J Hip Surg 2019; 03(03): 130-135
DOI: 10.1055/s-0039-1693423
Original Article
Thieme Medical Publishers 333 Seventh Avenue, New York, NY 10001, USA.

Relative Contribution of Acetabular and Femoral Reconstruction to Prosthetic Joint Instability Risk after Primary Total Hip Arthroplasty

Felipe Ituarte
1  Department of Orthopaedic Surgery, University of Missouri, Columbia, Missouri
,
Ajay Aggarwal
1  Department of Orthopaedic Surgery, University of Missouri, Columbia, Missouri
,
1  Department of Orthopaedic Surgery, University of Missouri, Columbia, Missouri
2  Thompson Laboratory for Regenerative Orthopedics, University of Missouri, Columbia, Missouri
,
Benjamin J. Hansen
1  Department of Orthopaedic Surgery, University of Missouri, Columbia, Missouri
,
James A. Keeney
1  Department of Orthopaedic Surgery, University of Missouri, Columbia, Missouri
› Author Affiliations
Further Information

Publication History

17 October 2018

10 April 2019

Publication Date:
30 July 2019 (online)

Abstract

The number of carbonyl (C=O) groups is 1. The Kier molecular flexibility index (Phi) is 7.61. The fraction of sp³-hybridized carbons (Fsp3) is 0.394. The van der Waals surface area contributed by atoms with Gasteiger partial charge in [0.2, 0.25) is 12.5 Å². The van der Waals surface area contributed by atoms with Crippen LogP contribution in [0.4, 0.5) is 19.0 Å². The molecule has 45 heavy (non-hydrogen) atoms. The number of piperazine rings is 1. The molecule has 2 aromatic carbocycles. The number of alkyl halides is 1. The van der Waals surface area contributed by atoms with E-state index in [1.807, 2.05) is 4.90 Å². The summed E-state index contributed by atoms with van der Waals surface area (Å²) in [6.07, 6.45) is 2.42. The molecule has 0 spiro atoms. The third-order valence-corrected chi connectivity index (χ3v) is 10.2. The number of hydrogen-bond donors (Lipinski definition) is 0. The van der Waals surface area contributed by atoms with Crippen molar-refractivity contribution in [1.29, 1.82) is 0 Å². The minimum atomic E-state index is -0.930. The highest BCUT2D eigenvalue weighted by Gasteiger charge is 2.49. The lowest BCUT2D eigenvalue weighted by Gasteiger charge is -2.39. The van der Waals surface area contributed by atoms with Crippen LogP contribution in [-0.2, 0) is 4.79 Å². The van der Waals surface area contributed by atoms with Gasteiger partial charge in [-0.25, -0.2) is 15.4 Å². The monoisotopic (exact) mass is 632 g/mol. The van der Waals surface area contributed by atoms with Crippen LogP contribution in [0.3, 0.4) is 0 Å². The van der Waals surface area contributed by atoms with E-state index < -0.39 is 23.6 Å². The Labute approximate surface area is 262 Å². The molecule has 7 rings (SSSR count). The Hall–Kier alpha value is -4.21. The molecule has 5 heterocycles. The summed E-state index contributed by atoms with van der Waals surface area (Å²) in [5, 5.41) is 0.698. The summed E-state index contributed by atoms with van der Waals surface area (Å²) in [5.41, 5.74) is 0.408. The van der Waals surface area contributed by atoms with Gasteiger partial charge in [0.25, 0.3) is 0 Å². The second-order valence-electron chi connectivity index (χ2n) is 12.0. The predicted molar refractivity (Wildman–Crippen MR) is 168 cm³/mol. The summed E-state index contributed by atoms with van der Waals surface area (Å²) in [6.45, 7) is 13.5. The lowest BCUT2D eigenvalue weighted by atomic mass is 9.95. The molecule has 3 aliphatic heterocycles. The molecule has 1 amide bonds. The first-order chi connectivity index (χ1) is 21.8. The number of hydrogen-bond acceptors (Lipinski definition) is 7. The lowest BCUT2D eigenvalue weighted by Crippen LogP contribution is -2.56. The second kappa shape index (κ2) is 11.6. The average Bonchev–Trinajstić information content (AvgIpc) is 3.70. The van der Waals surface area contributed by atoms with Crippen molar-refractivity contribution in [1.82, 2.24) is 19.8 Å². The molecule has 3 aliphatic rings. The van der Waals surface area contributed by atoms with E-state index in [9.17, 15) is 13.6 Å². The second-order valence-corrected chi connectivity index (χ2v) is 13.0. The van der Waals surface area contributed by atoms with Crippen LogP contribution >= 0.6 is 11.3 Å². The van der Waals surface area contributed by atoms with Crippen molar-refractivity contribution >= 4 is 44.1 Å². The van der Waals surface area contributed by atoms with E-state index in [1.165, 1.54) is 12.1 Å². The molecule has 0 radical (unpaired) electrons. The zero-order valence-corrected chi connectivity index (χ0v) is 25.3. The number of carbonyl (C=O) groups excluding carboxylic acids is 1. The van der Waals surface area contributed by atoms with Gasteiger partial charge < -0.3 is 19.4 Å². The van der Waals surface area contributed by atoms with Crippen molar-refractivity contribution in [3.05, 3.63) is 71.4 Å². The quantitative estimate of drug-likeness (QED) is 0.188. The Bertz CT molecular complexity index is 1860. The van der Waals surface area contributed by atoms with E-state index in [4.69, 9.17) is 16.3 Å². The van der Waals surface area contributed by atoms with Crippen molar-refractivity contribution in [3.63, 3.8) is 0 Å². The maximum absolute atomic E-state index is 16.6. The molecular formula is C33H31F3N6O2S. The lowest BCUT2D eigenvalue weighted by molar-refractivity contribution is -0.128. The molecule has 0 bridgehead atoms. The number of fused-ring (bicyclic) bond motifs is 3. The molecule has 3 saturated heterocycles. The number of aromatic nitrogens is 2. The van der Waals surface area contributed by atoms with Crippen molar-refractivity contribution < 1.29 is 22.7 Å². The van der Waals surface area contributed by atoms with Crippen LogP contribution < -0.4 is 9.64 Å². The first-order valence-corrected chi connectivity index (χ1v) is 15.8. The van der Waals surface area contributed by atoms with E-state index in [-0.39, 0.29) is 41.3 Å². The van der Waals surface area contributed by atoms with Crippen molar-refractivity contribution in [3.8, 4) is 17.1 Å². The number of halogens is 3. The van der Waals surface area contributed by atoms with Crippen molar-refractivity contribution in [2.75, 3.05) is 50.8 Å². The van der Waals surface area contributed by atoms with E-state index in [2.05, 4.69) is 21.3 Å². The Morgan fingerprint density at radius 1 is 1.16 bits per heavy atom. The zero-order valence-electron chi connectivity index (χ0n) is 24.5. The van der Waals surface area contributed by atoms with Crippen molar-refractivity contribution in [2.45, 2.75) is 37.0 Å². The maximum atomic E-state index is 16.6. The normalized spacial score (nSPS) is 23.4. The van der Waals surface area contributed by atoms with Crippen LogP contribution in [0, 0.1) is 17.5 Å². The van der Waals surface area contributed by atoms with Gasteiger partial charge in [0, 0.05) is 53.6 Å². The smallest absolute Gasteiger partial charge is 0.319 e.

Prosthetic joint instability is a challenging concern for a minority of total hip arthroplasty (THA) patients. Placement of the acetabular component within the traditional safe zone does not eliminate dislocation, and the relative contribution of femoral length and offset to instability risk has not been well defined. The authors compared 53 dislocated primary THAs treated against an age- and gender-matched cohort of 134 stable primary THAs. Anteroposterior and cross-table lateral radiographs were used to determine whether reconstructions met targets for acetabular inclination (30–50 degrees), acetabular anteversion (5–30 degrees), femoral length (0–9.9 mm) and femoral offset (0–9.9 mm). Statistical analysis was performed to assess univariate and multivariate relationships with an instability event; statistical significance was set using a two-sided p-value < 0.05. Forty-seven (88.7%) of the dislocating hips had nonoptimal acetabular or femoral reconstructions. While a similar proportion of patients in the study and control groups had acetabular reconstruction within the safe zone (51.5 vs. 47.2%, p = 0.63) patients with unstable hips were more likely to have acetabular component inclination outside of the target zone (30.2 vs. 7.5%, p < 0.01), acetabular anteversion < 15 degrees (30.2 vs. 3.7%, p < 0.0001), reduced femoral length (35.9 vs. 3.7%, p < 0.0001), and reduced femoral offset (41.5 vs. 7.46%, p < 0.0001). Stepwise multivariate logistic regression was performed and identified femoral head size less than 32 mm (OR 2.9, 95% CI 1.4–6.2) and higher inclination angle (OR 1.1, 95% CI 1.04–1.2) as significant independent risk factors for hip instability. The authors' study findings suggest that insufficient acetabular anteversion, femoral length, and femoral offset reconstruction contribute significantly to instability risk following THA. Using a larger femoral head is protective, but should be balanced against long-term volumetric wear risk.